One of the most enlightening books on evolution I have read in the past years has been Your Inner Fish, written by paleontologist-anatomist Neil Shubin.[4] Shubin has been a leading figure in unearthing one of the most important "missing links", those between fish and the earliest land animals. Based on our knowledge of geological eras and land distribution they hypothesized that in the Northern parts of Canada around Ellesmere Island fossils of these primitive animals could most likely be found. After years of fruitless digging they found what they were looking for: remains of a transitional animal between fish and reptile: Tiktaalik:

Tiktaalik lived approximately 375 million years ago. Paleontologists suggest that it is representative of the transition between non-tetrapod vertebrates (fish) such as Panderichthys, known from fossils 380 million years old, and early tetrapods such as Acanthostega and Ichthyostega, known from fossils about 365 million years old. Its mixture of primitive fish and derived tetrapod characteristics led one of its discoverers, Neil Shubin, to characterize Tiktaalik as a "fishapod".
Tiktaalik skull

You read it well, it took millions of years for natural selection to produce all these anatomical transformations.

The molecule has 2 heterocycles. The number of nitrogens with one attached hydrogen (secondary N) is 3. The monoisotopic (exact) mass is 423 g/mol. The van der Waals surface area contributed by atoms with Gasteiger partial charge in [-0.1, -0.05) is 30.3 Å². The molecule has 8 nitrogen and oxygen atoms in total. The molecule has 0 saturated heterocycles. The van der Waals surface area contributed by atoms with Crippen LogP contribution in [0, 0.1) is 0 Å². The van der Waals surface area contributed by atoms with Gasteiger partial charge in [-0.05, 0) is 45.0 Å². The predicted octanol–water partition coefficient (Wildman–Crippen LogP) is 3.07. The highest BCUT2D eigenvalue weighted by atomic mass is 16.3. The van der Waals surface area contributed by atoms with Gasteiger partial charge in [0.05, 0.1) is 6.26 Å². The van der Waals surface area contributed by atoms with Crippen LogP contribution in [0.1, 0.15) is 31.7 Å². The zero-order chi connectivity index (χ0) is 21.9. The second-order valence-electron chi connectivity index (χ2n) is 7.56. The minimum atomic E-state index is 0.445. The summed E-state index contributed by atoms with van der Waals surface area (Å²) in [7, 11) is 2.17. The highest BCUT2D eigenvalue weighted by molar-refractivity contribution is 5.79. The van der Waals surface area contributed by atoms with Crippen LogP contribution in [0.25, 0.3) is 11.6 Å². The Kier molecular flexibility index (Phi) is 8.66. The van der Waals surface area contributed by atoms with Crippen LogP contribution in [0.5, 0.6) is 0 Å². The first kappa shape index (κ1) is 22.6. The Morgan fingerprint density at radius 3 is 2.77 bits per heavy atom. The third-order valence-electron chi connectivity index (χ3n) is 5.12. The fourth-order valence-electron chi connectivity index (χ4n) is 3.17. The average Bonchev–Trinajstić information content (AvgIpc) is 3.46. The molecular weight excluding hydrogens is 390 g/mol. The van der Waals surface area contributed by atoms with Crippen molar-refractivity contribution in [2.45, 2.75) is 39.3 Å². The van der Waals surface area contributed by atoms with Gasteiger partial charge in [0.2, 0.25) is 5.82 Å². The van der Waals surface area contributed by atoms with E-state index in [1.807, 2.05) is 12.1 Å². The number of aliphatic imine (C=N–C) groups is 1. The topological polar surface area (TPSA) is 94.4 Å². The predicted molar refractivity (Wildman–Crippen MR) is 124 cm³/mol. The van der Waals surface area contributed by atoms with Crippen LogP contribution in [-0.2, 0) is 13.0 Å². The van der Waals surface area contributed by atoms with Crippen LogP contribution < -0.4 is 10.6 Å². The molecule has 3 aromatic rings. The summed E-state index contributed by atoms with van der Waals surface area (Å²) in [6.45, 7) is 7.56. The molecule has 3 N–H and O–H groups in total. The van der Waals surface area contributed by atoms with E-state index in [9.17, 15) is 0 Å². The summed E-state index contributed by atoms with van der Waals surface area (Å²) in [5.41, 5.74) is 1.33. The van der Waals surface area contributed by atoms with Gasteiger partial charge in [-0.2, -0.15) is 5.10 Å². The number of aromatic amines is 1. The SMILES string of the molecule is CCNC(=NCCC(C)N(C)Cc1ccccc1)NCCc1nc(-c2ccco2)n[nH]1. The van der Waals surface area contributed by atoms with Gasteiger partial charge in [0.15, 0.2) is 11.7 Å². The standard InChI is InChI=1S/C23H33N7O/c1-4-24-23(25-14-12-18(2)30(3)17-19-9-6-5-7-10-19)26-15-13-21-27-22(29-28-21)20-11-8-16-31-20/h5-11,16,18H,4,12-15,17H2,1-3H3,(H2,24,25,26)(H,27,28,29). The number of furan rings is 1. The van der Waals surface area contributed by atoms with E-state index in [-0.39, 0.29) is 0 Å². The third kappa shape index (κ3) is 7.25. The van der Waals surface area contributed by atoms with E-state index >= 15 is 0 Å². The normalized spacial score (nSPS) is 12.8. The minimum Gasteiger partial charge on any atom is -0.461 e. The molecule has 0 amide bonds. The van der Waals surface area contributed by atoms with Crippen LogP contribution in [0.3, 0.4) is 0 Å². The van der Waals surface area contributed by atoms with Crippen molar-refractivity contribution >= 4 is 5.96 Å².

The first chapter of the books tells the story of these fascinating discoveries. If that wasn't exciting enough, Shubin takes us on a tour through our own bodies, showing how taken-for-granted senses like eyes and ears have their roots deep into our evolutionary past—even to those primitive invertebrate ancestors that didn't even have eyes and ears in the first place! Isn't it wonderful to look at your own wrists and finger bones and realize these were already present in the bony finns of some prehistoric fish?

By patiently searching for intermediate species biologists dispell the notion that evolution goes through unexplainable transformations that are caused by mysterious higher powers or forces, such as the Wilberian Eros. As the reviewer of The Guardian stated it:

As Shubin makes clear, evolution does not proceed in mighty anatomical jumps but through a process of gradual change, by transforming—very slightly—a gene, cell or bone so that it acts to a new purpose. In this way, a new species is eventually created, albeit one that still carries the hallmarks of its evolutionary predecessors, an inner connection that can—and often does—stretch over the aeons, from fish to humans.[5]

Furthermore, Shubin gives insightful pointers such as seeing the whole of complex evolution as an experiment in "body-building". For two billions of years, bacteria ruled the earth and continue to do so quite well, to this very day. Only about half a billion years ago, the frantic explosion of life forms took place that resulted in multi-cellular organisms such as plants, animals and funghi—bodies proper. Shubin calles it the biological equivalant of "a perfect storm" and suggests that it could have not occurred earlier due to climatological reasons.